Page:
Programming Note: Despite the title, this is a direct continuation of Extracurricular, so it’s highly recommended that you read that story before this one.
Lisette Greensmith always kept a spare change of clothes in her locker, “just in case.” In case of what, Karessa wasn’t sure, but either way she’d stolen them and did her best to dress Donovan without looking at anything sensitive.
“I knew it,” she said as she used a blue bow to fasten Lisette’s socks to Donovan’s wound. “I mean, I didn’t really know it. But I knew it. Something was off with you.” She buttoned up the blouse to cover the mess. “I have so many questions. Are you okay?”
“Not great,” he replied. “Been better. Been worse. But we must move quickly. Brian – Mr. Lunson – was running to get help for the fire. I’d prefer if we were elsewhere when it arrived.”
Karessa did her best to prop Donovan up despite the height difference. “Oh yeah. So, uh, I stole this umbrella,” Karessa said as she opened it. “I’ll put it back.”
“What were you doing?” Donovan croaked as they hobbled out of a hole in the greenhouse.
“Uh. I left something in the greenhouse,” she lied. “It’s not important. Save your strength.”
Luckily Karessa was adept at navigating the city without being noticed, because the Suntouched limping about wearing the ill-fitting clothes of a young woman would stick out like, well, there’s not really much to compare that to is there?
Most of the shortcuts Karessa knew would involve interacting with someone, so she stuck with a tunnel that started behind a false wall in an alley between a bookstore and a dance hall, and went through the basements of a number of vacant homes. It ended right by the docks, and from there Karessa brought Donovan into Odd & Ends and locked the door behind them.
She brought him to his bed where they removed Lisette’s ruined blouse and discovered that his wound had already healed considerably. Karessa made a cast for his arm and leg with some medical supplies they kept behind the front counter, then pulled up a chair beside him and watched him carefully. He was breathing evenly. He didn’t even seem to be in that much pain.
“So,” Karessa said. “You’re the Suntouched.”
Donovan’s face was as stone in the darkness of the room. The only illumination was the dim glow of the Pale Moon. Karessa lit a candle from the store, which gave off a blue flame. The sight of it made Karessa shudder.
“I need to have Nestor enchant some flame-retardant clothes,” Donovan said finally. His attempt at a grin looked pained. “Yes. I am.”
Karessa’s head fell into her hands. “I’m so stupid,” she said. “Mystery newcomer. Well-traveled. The Suntouched’s ‘historian.’ Linda. It was all right in front of me.”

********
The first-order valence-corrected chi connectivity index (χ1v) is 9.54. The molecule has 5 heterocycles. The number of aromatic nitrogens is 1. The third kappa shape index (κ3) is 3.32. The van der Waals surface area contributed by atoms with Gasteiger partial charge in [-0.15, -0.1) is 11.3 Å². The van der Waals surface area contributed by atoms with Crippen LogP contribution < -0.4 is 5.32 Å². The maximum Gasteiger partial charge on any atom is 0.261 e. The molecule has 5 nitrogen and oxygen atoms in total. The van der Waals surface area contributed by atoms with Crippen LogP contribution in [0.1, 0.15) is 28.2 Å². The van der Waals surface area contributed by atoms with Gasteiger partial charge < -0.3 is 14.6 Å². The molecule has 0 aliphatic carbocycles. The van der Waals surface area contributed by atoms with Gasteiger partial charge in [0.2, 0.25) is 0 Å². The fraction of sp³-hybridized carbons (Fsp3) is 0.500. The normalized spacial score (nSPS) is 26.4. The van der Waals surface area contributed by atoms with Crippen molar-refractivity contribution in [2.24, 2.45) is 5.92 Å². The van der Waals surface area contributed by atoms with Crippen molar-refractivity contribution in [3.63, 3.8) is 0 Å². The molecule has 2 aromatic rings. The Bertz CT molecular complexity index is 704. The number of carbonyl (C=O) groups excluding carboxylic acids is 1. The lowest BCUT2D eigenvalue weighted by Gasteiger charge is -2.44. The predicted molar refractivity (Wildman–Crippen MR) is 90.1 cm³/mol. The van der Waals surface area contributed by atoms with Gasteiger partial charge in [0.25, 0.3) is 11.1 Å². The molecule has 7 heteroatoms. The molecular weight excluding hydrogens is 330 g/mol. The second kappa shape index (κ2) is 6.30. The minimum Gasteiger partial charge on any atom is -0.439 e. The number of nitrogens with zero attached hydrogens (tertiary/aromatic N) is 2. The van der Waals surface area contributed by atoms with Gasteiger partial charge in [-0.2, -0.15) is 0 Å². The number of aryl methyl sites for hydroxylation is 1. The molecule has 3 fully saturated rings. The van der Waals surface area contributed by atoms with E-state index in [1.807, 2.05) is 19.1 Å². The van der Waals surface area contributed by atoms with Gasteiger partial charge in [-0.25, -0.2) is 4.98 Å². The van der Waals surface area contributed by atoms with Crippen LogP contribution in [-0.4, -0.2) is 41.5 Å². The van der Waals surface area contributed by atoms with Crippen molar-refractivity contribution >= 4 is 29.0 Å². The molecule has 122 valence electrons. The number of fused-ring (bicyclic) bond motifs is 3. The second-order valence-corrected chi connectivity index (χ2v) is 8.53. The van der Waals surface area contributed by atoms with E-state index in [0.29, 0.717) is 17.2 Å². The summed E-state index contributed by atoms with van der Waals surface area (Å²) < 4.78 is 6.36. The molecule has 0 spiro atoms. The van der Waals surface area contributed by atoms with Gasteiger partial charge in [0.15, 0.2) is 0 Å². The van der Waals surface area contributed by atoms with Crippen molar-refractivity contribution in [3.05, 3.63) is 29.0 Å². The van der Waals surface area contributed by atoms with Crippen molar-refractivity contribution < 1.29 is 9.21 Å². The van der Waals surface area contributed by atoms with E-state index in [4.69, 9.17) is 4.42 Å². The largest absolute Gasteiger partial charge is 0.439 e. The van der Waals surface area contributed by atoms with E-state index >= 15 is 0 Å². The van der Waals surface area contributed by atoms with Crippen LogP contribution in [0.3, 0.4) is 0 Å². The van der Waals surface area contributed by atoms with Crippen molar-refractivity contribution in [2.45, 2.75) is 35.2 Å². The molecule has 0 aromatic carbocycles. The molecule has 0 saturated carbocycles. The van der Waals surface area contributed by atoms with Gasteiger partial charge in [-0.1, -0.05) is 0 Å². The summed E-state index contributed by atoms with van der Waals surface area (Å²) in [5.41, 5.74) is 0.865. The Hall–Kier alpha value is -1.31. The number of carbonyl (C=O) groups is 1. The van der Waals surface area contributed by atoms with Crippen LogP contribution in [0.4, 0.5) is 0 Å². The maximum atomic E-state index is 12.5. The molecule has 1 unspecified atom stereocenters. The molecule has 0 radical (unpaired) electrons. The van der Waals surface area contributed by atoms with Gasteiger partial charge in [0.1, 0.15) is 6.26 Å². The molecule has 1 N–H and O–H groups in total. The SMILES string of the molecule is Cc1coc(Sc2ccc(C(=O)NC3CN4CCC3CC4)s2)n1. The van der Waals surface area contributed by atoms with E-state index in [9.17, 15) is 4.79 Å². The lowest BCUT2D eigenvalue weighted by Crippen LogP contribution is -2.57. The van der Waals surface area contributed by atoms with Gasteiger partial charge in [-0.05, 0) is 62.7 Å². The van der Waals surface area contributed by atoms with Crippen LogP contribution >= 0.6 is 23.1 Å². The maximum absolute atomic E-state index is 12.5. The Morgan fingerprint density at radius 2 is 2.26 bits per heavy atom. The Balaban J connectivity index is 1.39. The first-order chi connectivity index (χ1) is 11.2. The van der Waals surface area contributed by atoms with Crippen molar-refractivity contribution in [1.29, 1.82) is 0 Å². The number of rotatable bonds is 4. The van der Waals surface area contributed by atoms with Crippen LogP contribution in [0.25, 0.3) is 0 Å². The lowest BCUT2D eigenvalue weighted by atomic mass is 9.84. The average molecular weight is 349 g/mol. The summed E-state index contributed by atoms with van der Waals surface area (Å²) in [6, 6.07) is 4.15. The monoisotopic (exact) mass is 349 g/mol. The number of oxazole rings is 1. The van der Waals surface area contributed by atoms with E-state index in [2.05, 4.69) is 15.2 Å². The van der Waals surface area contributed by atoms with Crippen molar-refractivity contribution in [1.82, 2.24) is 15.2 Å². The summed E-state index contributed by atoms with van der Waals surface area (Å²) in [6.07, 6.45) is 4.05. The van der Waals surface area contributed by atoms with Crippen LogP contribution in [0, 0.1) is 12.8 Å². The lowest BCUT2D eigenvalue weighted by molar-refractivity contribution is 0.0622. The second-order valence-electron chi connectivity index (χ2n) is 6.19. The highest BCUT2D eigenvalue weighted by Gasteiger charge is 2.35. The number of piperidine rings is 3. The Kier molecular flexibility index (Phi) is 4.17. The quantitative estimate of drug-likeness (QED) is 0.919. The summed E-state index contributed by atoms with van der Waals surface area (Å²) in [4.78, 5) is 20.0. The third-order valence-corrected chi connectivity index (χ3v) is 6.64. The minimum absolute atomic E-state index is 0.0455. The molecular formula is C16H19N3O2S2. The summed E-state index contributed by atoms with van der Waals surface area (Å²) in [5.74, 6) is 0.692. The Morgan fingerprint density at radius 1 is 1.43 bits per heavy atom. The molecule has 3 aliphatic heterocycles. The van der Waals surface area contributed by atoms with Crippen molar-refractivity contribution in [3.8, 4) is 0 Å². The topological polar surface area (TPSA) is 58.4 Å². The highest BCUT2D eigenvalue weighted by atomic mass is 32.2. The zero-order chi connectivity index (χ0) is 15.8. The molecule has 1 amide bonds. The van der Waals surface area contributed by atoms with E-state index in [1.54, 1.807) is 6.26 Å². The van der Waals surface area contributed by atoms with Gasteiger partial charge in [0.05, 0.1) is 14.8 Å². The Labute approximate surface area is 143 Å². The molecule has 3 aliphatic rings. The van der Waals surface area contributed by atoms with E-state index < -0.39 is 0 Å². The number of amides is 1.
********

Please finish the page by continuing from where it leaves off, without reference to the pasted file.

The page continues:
“You’re not stupid,” Donovan said. “We most often miss that which hides in plain sight.”
“Is Skymoore in danger, then? You’re protecting us?” Donovan shook his head. Karessa’s mind reeled. “So why? What brings you here?”
Donovan took a deep breath. He winced. “It’s a long story.”
“I’m not leaving you like this. I’ve got time.”
“Could you make some tea before I begin?” he asked. “Much of what I’m about to divulge. I’ve never told anyone before. I need some time to collect my thoughts.”
He closed his eyes, then, and Karessa thought he might’ve succumbed to sleep. Regardless, she did as she was asked. There was a tiny kitchen adjacent to Donovan’s room. While she waited for the water to boil, there was a knock at the door. She ignored it. Then it came again, frantically.
“We’re super closed,” Karessa called as she entered the front of the store. “It’s…I don’t know. It’s very late.”
“Karessa?” Mr. Lunson asked. “It’s an emergency. Open the door.”
He was standing on the store’s front porch, the moonlight creating a thin glare on his glasses. His mouth was tight with concern. “There was a fire at the academy. In the greenhouse. I was there on business with Donovan, ordering a special item. He went to go check it out, and when I came back with the Water Marshalls, he was gone, and the greenhouse was in ruins.”
“That’s terrible,” Karessa said. “He’s not here. I came by to…pick something up. And he’s not in his room.”
Mr. Lunson’s face fell further. “I-I, I’ll tell the guards at once. Stay here, Karessa, in case he comes home. I’m sure everything’s fine.” He turned and ran down through the docks, leaving Karessa alone once more.
Once she’d finished the tea, which was blueberry, she returned to Donovan’s room to find him sitting upright in his bed, wearing the green cloak she’d first met him in. His skin glowed in the moonlight. His hair shone. She wanted to ask how he was so fine so soon, but it felt foolish to wonder.
“Let’s start simple,” she said as she took her place across from him, and offered him a cup. “Is your name actually Donovan Allman.”
He shook his head, and suddenly Karessa realized that he was not so fine. His wound may have healed, but he felt older somehow. Tired. He was slouching.